Fail to get it, have those drives gone unrequited, and risk stimulating the desire to inflict a black eye. Or commit road rage. Or worse.

That, my friends, is sports-oriented, tube-tied America today.


Actually America today is one more thing. Sports PLUS money. Sports with the overlay of cashed conflict. All for the satisfaction of a fan’s hunger. And the biggest platter serving the beast today has to be college sports. In this piece by Michael Lewis in Sunday’s New York Times, there was a rather illuminating lament about how football is the business that makes the university go round. Much of this is old hat for those who live here; you’ve all heard this before. And it may not make a major impression. But the fact is that the millions—and here we are talking about the forty to sixty million dollar range—generated by football programs at many of the top-shelf universities (annually) has severe, most often un-reasoned consequences. As Lewis observes:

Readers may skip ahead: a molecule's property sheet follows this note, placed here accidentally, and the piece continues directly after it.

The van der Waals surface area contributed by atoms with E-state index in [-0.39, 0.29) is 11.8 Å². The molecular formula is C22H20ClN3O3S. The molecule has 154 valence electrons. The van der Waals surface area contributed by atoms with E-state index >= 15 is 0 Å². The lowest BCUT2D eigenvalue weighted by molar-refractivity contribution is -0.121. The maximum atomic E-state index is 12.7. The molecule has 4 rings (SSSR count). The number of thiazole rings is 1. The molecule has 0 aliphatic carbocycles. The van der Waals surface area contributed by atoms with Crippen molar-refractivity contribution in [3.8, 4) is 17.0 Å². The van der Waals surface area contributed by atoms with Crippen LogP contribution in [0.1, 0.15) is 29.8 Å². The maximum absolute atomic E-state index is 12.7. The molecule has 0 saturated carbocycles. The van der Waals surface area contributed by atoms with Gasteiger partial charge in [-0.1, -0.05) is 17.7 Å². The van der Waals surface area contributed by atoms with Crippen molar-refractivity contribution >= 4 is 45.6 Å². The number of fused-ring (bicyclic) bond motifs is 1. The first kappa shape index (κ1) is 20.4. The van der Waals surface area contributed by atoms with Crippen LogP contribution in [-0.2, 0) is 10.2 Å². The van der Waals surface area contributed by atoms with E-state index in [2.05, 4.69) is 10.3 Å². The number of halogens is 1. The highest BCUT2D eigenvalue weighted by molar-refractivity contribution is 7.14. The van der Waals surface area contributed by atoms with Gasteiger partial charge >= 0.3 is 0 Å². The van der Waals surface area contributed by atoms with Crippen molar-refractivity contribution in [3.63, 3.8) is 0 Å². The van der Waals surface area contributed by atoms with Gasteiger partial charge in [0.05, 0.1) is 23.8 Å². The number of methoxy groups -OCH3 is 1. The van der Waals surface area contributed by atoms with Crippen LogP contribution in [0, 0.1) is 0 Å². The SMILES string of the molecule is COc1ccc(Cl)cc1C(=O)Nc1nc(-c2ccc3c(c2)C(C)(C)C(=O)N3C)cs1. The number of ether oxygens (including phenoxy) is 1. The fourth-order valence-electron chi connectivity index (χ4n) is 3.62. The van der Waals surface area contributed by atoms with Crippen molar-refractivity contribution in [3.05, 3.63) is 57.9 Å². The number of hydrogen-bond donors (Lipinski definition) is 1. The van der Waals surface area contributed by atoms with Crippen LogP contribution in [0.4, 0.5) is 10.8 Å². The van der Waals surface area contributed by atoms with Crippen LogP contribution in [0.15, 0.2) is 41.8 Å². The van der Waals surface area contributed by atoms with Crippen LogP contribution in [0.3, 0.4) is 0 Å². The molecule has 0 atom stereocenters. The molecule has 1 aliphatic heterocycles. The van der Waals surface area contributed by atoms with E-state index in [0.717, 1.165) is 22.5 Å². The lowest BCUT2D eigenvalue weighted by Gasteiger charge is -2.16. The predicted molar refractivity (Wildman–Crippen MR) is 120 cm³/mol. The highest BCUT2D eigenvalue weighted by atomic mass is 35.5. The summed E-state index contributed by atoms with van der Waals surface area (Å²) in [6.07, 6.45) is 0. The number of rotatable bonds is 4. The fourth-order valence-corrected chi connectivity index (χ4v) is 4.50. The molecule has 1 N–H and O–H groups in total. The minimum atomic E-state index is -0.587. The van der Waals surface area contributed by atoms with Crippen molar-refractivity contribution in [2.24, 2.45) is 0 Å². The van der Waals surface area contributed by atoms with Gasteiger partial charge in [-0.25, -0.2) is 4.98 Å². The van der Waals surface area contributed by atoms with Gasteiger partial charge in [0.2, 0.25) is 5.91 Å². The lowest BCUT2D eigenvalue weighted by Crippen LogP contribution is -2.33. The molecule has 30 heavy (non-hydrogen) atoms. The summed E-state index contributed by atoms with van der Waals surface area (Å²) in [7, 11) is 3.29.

This is maybe the oddest aspect of the college football business. Everyone associated with it is getting rich except the people whose labor creates the value. At this moment there are thousands of big-time college football players, many of whom are black and poor. They perform for the intense pleasure of millions of rabid college football fans, many of whom are rich and white.

That—also being my profile—means that I’m busted.


Lewis’ point—inferred from his column’s title—is the that the student-athlete has become a “serf of the turf”. “They are like Franciscan monks set down in the gold mine,” being asked to keep their heads down, picks turning up soil, sifting through the nuggets that they toss into the basket heading up to the light above ground. A light they will not soon see, not at least in this collegiate lifetime.